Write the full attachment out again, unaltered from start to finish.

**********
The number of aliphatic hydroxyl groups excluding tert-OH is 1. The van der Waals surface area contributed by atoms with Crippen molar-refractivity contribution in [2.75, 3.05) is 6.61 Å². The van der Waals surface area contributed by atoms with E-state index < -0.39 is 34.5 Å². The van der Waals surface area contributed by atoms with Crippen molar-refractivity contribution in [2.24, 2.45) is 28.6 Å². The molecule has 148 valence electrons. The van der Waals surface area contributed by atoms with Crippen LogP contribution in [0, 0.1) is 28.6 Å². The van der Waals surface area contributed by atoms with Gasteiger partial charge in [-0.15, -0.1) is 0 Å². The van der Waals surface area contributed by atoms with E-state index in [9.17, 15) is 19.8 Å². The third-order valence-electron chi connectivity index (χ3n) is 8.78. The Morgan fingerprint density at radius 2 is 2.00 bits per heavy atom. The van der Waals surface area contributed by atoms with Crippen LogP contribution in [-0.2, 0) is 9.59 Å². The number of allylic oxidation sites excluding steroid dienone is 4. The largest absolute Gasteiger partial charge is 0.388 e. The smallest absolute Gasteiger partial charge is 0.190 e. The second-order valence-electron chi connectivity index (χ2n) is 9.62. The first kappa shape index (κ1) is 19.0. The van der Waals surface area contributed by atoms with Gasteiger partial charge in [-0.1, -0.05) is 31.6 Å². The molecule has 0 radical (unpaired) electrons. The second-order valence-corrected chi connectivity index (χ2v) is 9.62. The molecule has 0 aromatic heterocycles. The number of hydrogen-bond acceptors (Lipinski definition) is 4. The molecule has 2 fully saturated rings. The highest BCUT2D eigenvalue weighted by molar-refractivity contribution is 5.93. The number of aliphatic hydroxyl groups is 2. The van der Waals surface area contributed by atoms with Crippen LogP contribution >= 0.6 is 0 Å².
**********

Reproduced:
The number of aliphatic hydroxyl groups excluding tert-OH is 1. The van der Waals surface area contributed by atoms with Crippen molar-refractivity contribution in [2.75, 3.05) is 6.61 Å². The van der Waals surface area contributed by atoms with E-state index < -0.39 is 34.5 Å². The van der Waals surface area contributed by atoms with Crippen molar-refractivity contribution in [2.24, 2.45) is 28.6 Å². The molecule has 148 valence electrons. The van der Waals surface area contributed by atoms with Crippen LogP contribution in [0, 0.1) is 28.6 Å². The van der Waals surface area contributed by atoms with Gasteiger partial charge in [-0.15, -0.1) is 0 Å². The van der Waals surface area contributed by atoms with E-state index in [9.17, 15) is 19.8 Å². The third-order valence-electron chi connectivity index (χ3n) is 8.78. The Morgan fingerprint density at radius 2 is 2.00 bits per heavy atom. The van der Waals surface area contributed by atoms with Crippen LogP contribution in [-0.2, 0) is 9.59 Å². The number of allylic oxidation sites excluding steroid dienone is 4. The largest absolute Gasteiger partial charge is 0.388 e. The smallest absolute Gasteiger partial charge is 0.190 e. The second-order valence-electron chi connectivity index (χ2n) is 9.62. The first kappa shape index (κ1) is 19.0. The van der Waals surface area contributed by atoms with Gasteiger partial charge in [-0.1, -0.05) is 31.6 Å². The molecule has 0 radical (unpaired) electrons. The second-order valence-corrected chi connectivity index (χ2v) is 9.62. The molecule has 0 aromatic heterocycles. The number of hydrogen-bond acceptors (Lipinski definition) is 4. The molecule has 2 fully saturated rings. The highest BCUT2D eigenvalue weighted by molar-refractivity contribution is 5.93. The number of aliphatic hydroxyl groups is 2. The van der Waals surface area contributed by atoms with Crippen LogP contribution >= 0.6 is 0 Å².